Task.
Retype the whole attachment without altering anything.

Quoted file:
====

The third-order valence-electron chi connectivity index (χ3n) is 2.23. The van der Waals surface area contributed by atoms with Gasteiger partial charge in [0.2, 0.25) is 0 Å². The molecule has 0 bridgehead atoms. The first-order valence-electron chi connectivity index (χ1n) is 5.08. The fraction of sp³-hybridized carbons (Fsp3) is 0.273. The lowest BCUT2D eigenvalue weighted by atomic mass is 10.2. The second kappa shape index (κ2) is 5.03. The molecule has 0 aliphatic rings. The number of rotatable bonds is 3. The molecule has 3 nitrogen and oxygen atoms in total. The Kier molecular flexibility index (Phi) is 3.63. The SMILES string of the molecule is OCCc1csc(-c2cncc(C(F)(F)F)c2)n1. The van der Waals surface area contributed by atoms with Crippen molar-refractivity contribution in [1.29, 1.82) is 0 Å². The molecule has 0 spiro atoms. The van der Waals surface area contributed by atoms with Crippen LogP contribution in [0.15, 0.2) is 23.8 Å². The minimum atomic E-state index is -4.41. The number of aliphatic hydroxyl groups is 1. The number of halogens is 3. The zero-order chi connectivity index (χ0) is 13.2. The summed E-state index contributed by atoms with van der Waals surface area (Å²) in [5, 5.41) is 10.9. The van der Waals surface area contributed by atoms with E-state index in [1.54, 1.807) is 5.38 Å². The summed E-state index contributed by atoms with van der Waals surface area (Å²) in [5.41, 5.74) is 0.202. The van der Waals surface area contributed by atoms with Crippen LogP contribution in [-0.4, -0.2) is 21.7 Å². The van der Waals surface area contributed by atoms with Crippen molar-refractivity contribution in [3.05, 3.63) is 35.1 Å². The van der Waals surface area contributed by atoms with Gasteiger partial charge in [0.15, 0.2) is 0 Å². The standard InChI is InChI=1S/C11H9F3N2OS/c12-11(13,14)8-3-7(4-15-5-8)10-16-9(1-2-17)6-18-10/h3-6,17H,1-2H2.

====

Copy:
The third-order valence-electron chi connectivity index (χ3n) is 2.23. The van der Waals surface area contributed by atoms with Gasteiger partial charge in [0.2, 0.25) is 0 Å². The molecule has 0 bridgehead atoms. The first-order valence-electron chi connectivity index (χ1n) is 5.08. The fraction of sp³-hybridized carbons (Fsp3) is 0.273. The lowest BCUT2D eigenvalue weighted by atomic mass is 10.2. The second kappa shape index (κ2) is 5.03. The molecule has 0 aliphatic rings. The number of rotatable bonds is 3. The molecule has 3 nitrogen and oxygen atoms in total. The Kier molecular flexibility index (Phi) is 3.63. The SMILES string of the molecule is OCCc1csc(-c2cncc(C(F)(F)F)c2)n1. The van der Waals surface area contributed by atoms with Crippen molar-refractivity contribution in [1.29, 1.82) is 0 Å². The molecule has 0 spiro atoms. The van der Waals surface area contributed by atoms with Crippen LogP contribution in [0.15, 0.2) is 23.8 Å². The minimum atomic E-state index is -4.41. The number of aliphatic hydroxyl groups is 1. The number of halogens is 3. The zero-order chi connectivity index (χ0) is 13.2. The summed E-state index contributed by atoms with van der Waals surface area (Å²) in [5, 5.41) is 10.9. The van der Waals surface area contributed by atoms with E-state index in [1.54, 1.807) is 5.38 Å². The summed E-state index contributed by atoms with van der Waals surface area (Å²) in [5.41, 5.74) is 0.202. The van der Waals surface area contributed by atoms with Crippen LogP contribution in [-0.4, -0.2) is 21.7 Å². The van der Waals surface area contributed by atoms with Crippen molar-refractivity contribution in [3.05, 3.63) is 35.1 Å². The van der Waals surface area contributed by atoms with Gasteiger partial charge in [0.15, 0.2) is 0 Å². The standard InChI is InChI=1S/C11H9F3N2OS/c12-11(13,14)8-3-7(4-15-5-8)10-16-9(1-2-17)6-18-10/h3-6,17H,1-2H2.